Painter: Kilgour, 1974
Every town I stay in I frequent the bookshops, sometimes three a day. Melbourne has many, and during the day I like to walk in preparation for our evening performance. We are on tour performing in the Melbourne International Arts Festival, in Future Fidel's brilliant play,"Prize Fighter" (produced/directed by La Boite Theatre, Queensland) at Northcote Town Hall, a beautiful building about 20 minutes from Melbourne CBD. The play is exploding in the best way, and we have very fine conversations with our audience after the show. Its been a terrific week. One more to go before we move on.
Yesterday was our day off so I decided to walk from South Bank to Carlton. On the way I had the opportunity to pop into three bookshops: Hill of Contentment, The Paperback, and Readings. One of the books I purchased was called Leading Mindfully, How to focus on what matters, influence for good and enjoy leadership more, by Amanda Sinclair (2016). What caught my eye, and convinced me to buy the book was the very first line:
'Seneca once said, "Begin at once to live, and count each separate day as a separate life." Leaders interested in "being" rather than merely "doing" would do well to pay attention to this book..."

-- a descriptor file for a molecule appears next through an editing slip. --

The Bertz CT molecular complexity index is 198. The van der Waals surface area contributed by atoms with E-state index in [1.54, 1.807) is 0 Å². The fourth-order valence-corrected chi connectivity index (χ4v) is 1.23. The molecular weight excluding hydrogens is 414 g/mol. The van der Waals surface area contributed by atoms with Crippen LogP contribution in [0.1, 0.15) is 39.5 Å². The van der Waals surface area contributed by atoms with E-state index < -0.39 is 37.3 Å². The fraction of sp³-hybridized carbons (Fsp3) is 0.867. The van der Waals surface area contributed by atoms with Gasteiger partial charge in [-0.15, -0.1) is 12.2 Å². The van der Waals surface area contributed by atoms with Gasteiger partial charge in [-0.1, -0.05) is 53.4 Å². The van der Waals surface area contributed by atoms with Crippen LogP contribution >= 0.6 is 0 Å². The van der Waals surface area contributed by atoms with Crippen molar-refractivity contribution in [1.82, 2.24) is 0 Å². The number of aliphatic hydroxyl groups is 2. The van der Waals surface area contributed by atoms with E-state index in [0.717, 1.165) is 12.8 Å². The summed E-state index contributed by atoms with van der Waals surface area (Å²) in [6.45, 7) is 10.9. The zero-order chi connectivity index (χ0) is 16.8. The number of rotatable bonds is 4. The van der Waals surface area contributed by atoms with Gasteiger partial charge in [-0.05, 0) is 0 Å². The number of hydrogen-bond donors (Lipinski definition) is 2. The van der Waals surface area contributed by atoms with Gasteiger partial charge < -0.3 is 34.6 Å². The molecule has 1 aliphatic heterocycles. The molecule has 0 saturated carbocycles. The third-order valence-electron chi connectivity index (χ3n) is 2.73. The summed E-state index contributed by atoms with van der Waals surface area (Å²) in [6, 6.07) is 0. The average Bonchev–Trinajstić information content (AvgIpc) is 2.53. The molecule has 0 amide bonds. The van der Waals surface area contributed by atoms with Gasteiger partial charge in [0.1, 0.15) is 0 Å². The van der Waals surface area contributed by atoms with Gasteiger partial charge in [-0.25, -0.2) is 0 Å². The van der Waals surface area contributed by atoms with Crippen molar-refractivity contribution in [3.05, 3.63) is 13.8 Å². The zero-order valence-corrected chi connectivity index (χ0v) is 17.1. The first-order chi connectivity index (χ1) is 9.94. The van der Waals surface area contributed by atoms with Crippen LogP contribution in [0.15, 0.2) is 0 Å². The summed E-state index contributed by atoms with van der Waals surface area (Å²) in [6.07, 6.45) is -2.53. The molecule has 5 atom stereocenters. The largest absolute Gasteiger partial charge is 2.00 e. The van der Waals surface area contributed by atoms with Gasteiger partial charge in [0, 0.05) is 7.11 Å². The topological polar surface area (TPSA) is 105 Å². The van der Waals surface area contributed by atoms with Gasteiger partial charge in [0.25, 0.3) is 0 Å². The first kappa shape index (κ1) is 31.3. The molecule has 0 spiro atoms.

(Manfred F.R. Kets de Vries)
This appealed to me...beginning each day as if it were a separate life...it motivated me, moved me, assaulted me, woke me up.
We hear this every day: how to stay mindful, but do I really listen? What do I need to do to stay mindful each day?
Sinclair quotes the greats, and one of these is Jon Kabat-Zinn, someone I have followed for decades.
Here he writes:
Learning how to suspend all your doing and shift over to a being mode, how to make time for yourself, how to slow down and nurture calmness and self-acceptance in yourself, learning to observe what your mind is up to from moment to moment, how to watch your thoughts and let go of them without getting caught up by
them and driven by them, how to make room for new ways of seeing old problems and for perceiving the interconnectedness of things..."
(Kabat-Zinn in Sinclair, 2016, p. 5)
I have heard many times the instructions to make time for oneself. To slow down. To nurture calmness. But we don't always hear "make room for new ways of seeing old problems and for perceiving the interconnectedness of things". And the magic, I think is in these words: new ways of perceiving and seeing ourselves as part of a community, rather than as individual players trying to "make it", whatever "it" is.
I'll finish with another quote. Sinclair (2016, p 119) quotes Thich Nhat Hanh:
"When we speak with our lives and our bodies we can be very effective at changing the world, whatever form this action takes"
We are embodied beings, and when we integrate our mind, our body and our spirit, we have a chance to embrace the interconnectivity of all things. This world is a wondrous place, despite its pain and challenges...we are judged by our actions, and these actions are sometimes just the little things...make each day happen as if it is a separate life...